Stories and Sternwheelers
America's first oil boom, beginning in 1859, turned Parkersburg into a vital commercial center and spawned the oil and gas barons who were a driving force in the creation of West Virginia. Their stories come alive at Parkersburg's Oil and Gas Museum, housed in a vintage hardware store.
The tycoons often congregated at the Blennerhassett Hotel, once considered the state's finest. An aura of turn-of-the-century glamour still pervades the renovated hotel and restaurant.
For a pioneer's perspective on the Mid-Ohio Valley, take a cruise on a sternwheeler. Departing from Point Park, Ruble's Sternwheelers ply the Ohio and Little Kanawha Rivers with a variety of nostalgic river excursions, including dinner and dance cruises and fall foliage floats.
Sports and Speed
Year-round, Parkersburg City Park is a fine place for families, with swimming, picnicking, paddleboats, tennis, miniature golf and, in winter, ice-skating.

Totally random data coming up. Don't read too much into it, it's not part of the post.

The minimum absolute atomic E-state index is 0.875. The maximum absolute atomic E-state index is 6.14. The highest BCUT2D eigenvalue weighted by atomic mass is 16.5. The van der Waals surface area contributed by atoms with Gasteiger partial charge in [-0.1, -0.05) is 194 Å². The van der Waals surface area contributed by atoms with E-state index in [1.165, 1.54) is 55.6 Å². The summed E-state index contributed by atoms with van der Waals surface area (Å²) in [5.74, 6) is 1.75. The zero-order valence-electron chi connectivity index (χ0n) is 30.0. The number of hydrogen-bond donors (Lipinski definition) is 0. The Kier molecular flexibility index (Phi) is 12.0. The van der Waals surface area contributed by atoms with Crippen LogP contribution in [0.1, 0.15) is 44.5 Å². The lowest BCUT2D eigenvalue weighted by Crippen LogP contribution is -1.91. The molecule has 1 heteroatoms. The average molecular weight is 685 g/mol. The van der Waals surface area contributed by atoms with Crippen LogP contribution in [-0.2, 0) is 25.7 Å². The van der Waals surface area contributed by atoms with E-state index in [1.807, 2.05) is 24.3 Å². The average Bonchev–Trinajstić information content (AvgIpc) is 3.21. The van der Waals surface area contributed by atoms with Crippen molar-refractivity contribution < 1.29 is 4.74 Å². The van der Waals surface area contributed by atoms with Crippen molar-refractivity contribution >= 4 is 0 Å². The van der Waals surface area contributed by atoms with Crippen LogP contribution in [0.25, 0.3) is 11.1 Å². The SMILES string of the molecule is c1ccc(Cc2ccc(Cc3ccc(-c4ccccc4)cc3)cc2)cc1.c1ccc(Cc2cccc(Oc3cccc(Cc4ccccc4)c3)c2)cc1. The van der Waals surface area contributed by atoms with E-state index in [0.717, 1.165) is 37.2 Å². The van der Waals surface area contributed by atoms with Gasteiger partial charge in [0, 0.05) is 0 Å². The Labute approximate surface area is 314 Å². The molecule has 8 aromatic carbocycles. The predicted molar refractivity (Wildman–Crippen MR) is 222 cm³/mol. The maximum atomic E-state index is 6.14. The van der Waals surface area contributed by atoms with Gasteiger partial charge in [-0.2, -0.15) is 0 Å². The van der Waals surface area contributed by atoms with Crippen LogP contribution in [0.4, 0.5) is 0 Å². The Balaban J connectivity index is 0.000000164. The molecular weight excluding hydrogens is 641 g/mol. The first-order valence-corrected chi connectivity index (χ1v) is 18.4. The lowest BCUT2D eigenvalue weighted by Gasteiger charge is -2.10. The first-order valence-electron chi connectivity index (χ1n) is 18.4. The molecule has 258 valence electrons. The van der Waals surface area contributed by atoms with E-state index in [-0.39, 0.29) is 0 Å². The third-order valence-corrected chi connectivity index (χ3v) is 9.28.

If you love motor sports, cut to the fast lane at the West Virginia Motor Speedway off I-77 south of Parkersburg at Mineral Wells. USA Today named it one of the ten best dirt tracks in the nation. The Dirt Track World Championship takes place at the Pennsboro Speedway, just off US 50, each October.
Showcasing the Arts
Parkersburg is the Mid-Ohio Valley's showcase for arts and live entertainment. Film festivals and live theatrical reviews are presented regularly at Smoot Theatre, a refurbished 1926 vaudeville house. The Parkersburg Actors Guild goes onstage with comedies, drama and musicals in its own downtown theater. Classical music takes center stage when the West Virginia Symphony is in town.
Touring exhibitions of national stature and works by regional artists are featured at the Cultural Center for Fine Arts.
You'll find handcrafts by hundreds of West Virginia artisans at several large craft outlets in Parkersburg. Among them are the Little Kanawha Crafthouse, The Country Junction, and Mulberry Lane Country Store. Doll collectors will delight in the limited-edition dolls crafted by sculptor Lee Middleton, whose workshop is just across the river from Parkersburg in Belpre, Ohio.